Duct tape discipline?

I assumed newly patterned duct tape was intended for art projects, but it seems some parents, teachers, and caregivers are using it as a time-out option.  To be perfectly clear, I do not find the act of duct taping a toddler to a wall or taping close a teenager’s constantly running mouth facetious.  It is yet another example of how any immature imbecile can have kids and prove themselves worthy of my immature name calling by posting Facebook pics of duct taped-kid handiwork.  The absurdity is what makes me laugh, just like when I watch the dumb criminals show on TV.  Teachers and daycare workers who are trained and paid to curb child behavior must have lost some of their minds to believe kids deserve to be duct taped.  I imagine all those perspectives change dramatically when the police show up to let them know in crystal-clear fashion that they do not see the humor, nor find it justifiable.  In 2011 parents received 30 to 36 months in jail for duct taping their kids and last week a daycare worker in Kentucky was charged with first degree child abuse and is facing up to ten years for taping a toddler to the floor during nap time.  Toddlers are chocked full of energy and curiosity and they lack impulse control, traits that they will also exhibit as teenagers when it’s even harder to assert one’s authority over the independent hellions.  I do not often judge other parents.  I had my turn and made hundreds of mistakes.  I defended the Mom who admitted to drinking wine the night that her baby was stolen from her home because Moms get blamed for everything.  It isn’t as if she was breast-feeding.  Wine and parenting are frequent partners, Continue reading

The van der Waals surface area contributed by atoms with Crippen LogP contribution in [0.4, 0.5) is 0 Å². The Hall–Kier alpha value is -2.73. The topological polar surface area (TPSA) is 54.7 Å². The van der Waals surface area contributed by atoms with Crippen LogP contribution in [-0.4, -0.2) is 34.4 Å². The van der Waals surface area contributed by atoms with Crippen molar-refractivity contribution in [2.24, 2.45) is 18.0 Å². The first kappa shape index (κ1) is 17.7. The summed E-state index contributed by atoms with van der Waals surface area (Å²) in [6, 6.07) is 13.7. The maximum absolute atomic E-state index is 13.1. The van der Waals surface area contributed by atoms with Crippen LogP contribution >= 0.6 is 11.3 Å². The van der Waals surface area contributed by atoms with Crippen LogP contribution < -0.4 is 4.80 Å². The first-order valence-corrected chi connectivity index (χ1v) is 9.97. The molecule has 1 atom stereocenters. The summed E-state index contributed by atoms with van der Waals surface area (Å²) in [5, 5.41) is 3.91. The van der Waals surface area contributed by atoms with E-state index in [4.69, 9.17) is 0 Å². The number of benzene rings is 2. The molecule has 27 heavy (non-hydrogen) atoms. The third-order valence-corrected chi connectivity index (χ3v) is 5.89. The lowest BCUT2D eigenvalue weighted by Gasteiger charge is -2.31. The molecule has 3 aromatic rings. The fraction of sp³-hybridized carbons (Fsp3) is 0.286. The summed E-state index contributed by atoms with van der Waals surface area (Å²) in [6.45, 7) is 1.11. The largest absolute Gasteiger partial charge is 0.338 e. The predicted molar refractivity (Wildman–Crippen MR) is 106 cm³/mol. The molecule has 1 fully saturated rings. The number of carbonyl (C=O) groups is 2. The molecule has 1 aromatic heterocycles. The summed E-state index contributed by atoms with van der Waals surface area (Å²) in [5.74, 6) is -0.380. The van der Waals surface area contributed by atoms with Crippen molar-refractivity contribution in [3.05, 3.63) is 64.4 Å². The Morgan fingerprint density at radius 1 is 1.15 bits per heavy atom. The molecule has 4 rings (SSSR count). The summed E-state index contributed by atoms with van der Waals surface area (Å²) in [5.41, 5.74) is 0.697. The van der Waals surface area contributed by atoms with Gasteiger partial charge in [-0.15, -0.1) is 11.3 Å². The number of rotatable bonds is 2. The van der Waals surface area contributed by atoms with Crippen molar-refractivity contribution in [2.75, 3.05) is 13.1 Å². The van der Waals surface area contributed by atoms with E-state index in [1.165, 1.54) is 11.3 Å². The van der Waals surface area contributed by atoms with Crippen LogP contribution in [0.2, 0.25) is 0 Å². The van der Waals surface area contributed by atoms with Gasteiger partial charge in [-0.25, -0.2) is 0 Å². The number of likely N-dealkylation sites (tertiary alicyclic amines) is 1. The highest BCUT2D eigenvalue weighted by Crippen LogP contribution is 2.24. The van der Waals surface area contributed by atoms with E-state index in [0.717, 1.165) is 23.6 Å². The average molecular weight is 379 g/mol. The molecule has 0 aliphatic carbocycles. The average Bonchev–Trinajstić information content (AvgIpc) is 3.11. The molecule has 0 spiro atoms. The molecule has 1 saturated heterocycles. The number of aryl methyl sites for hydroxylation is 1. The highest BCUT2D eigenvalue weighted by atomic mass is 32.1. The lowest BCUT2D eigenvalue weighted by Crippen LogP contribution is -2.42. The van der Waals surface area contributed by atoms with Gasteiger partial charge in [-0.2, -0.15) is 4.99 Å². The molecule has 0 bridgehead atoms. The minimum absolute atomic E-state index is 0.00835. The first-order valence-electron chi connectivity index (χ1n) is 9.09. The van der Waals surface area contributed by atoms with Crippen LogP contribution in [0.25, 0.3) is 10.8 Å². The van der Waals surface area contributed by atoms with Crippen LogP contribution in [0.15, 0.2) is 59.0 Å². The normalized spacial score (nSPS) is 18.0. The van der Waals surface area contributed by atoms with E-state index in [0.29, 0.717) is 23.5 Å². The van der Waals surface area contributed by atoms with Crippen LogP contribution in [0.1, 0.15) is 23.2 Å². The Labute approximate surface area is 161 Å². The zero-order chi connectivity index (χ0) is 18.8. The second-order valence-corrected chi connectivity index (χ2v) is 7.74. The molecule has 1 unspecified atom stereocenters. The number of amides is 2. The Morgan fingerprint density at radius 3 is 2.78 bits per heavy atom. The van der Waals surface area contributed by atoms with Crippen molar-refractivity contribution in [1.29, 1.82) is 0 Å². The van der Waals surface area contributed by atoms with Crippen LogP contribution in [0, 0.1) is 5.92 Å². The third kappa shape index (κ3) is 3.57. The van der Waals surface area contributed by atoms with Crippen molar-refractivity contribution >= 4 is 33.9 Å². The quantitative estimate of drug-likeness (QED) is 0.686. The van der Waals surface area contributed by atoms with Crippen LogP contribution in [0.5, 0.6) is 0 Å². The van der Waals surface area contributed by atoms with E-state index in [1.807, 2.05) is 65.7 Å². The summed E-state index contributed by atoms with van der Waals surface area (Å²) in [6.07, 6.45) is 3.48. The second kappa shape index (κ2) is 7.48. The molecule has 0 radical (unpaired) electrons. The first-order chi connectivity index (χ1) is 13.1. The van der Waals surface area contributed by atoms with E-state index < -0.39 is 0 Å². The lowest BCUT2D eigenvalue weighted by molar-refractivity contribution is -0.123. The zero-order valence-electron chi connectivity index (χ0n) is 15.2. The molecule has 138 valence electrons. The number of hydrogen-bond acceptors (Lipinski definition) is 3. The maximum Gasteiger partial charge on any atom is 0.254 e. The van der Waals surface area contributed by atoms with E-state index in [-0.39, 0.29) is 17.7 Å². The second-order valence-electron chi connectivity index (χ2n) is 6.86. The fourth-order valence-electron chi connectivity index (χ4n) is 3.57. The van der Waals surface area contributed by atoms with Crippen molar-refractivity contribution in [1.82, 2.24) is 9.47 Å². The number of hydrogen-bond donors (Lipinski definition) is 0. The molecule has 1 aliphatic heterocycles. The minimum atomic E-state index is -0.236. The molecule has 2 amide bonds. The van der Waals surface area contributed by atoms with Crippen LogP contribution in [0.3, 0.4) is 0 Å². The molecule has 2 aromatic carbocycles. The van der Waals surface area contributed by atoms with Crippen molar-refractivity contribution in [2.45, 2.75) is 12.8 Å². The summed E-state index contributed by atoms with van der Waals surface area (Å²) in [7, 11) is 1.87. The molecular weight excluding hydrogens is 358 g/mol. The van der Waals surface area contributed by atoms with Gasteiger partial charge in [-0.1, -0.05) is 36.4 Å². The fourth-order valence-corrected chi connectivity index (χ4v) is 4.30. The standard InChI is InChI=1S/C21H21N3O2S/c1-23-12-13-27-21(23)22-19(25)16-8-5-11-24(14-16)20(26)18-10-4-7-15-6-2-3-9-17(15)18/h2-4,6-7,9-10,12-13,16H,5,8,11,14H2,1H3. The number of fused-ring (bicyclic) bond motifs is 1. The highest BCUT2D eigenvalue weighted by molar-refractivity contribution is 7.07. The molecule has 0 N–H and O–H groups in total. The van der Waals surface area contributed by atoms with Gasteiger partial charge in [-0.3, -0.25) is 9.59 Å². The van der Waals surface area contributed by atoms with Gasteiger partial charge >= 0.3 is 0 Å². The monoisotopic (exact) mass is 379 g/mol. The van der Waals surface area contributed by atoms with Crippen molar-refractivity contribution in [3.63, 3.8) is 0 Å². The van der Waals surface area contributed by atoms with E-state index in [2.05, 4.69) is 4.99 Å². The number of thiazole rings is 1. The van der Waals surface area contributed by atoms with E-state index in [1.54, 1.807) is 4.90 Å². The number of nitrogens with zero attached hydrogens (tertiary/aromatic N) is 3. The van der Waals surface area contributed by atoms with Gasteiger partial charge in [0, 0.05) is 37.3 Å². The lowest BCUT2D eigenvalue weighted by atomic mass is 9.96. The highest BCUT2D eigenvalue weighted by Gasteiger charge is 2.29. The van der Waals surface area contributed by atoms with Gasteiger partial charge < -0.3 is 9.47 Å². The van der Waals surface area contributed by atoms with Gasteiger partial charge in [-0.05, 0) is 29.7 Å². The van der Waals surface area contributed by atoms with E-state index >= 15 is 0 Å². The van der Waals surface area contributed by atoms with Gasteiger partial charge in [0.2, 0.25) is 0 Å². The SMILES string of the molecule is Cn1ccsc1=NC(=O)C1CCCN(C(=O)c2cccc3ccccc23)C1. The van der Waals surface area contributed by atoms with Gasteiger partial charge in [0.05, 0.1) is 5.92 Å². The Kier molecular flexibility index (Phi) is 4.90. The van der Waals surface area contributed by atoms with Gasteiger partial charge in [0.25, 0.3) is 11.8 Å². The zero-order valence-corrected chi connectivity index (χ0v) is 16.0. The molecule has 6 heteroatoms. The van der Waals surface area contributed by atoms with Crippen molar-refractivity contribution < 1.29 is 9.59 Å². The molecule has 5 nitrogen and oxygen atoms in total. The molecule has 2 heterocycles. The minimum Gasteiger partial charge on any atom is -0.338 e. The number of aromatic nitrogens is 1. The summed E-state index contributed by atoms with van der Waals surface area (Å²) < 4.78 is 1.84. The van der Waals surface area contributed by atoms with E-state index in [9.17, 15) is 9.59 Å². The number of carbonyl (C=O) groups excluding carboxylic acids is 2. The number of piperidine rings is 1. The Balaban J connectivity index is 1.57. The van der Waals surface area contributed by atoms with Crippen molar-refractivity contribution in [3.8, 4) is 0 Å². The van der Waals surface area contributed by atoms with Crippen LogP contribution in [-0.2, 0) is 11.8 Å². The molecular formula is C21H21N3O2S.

Final Goodbyes